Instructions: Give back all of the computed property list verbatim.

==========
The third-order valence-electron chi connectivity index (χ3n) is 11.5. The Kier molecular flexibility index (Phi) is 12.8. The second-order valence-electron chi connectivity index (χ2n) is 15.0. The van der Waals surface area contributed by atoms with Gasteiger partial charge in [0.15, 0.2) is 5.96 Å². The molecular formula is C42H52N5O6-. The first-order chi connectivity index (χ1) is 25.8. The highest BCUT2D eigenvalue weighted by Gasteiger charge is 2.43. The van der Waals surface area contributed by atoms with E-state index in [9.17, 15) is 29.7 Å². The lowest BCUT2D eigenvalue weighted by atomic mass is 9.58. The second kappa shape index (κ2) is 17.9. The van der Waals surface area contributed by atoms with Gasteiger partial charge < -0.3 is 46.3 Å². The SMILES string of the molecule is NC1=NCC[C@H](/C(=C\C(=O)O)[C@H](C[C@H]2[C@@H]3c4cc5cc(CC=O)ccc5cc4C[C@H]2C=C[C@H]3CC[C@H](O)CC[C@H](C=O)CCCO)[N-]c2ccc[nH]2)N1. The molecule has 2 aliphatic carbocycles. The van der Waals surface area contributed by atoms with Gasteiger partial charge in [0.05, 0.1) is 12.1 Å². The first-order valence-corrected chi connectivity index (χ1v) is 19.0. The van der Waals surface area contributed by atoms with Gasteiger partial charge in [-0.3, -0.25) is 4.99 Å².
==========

The third-order valence-electron chi connectivity index (χ3n) is 11.5. The Kier molecular flexibility index (Phi) is 12.8. The second-order valence-electron chi connectivity index (χ2n) is 15.0. The van der Waals surface area contributed by atoms with Gasteiger partial charge in [0.15, 0.2) is 5.96 Å². The molecular formula is C42H52N5O6-. The first-order chi connectivity index (χ1) is 25.8. The highest BCUT2D eigenvalue weighted by Gasteiger charge is 2.43. The van der Waals surface area contributed by atoms with E-state index in [9.17, 15) is 29.7 Å². The lowest BCUT2D eigenvalue weighted by atomic mass is 9.58. The second kappa shape index (κ2) is 17.9. The van der Waals surface area contributed by atoms with Gasteiger partial charge < -0.3 is 46.3 Å². The SMILES string of the molecule is NC1=NCC[C@H](/C(=C\C(=O)O)[C@H](C[C@H]2[C@@H]3c4cc5cc(CC=O)ccc5cc4C[C@H]2C=C[C@H]3CC[C@H](O)CC[C@H](C=O)CCCO)[N-]c2ccc[nH]2)N1. The molecule has 2 aliphatic carbocycles. The van der Waals surface area contributed by atoms with Gasteiger partial charge in [0.05, 0.1) is 12.1 Å². The first-order valence-corrected chi connectivity index (χ1v) is 19.0. The van der Waals surface area contributed by atoms with Gasteiger partial charge in [-0.3, -0.25) is 4.99 Å².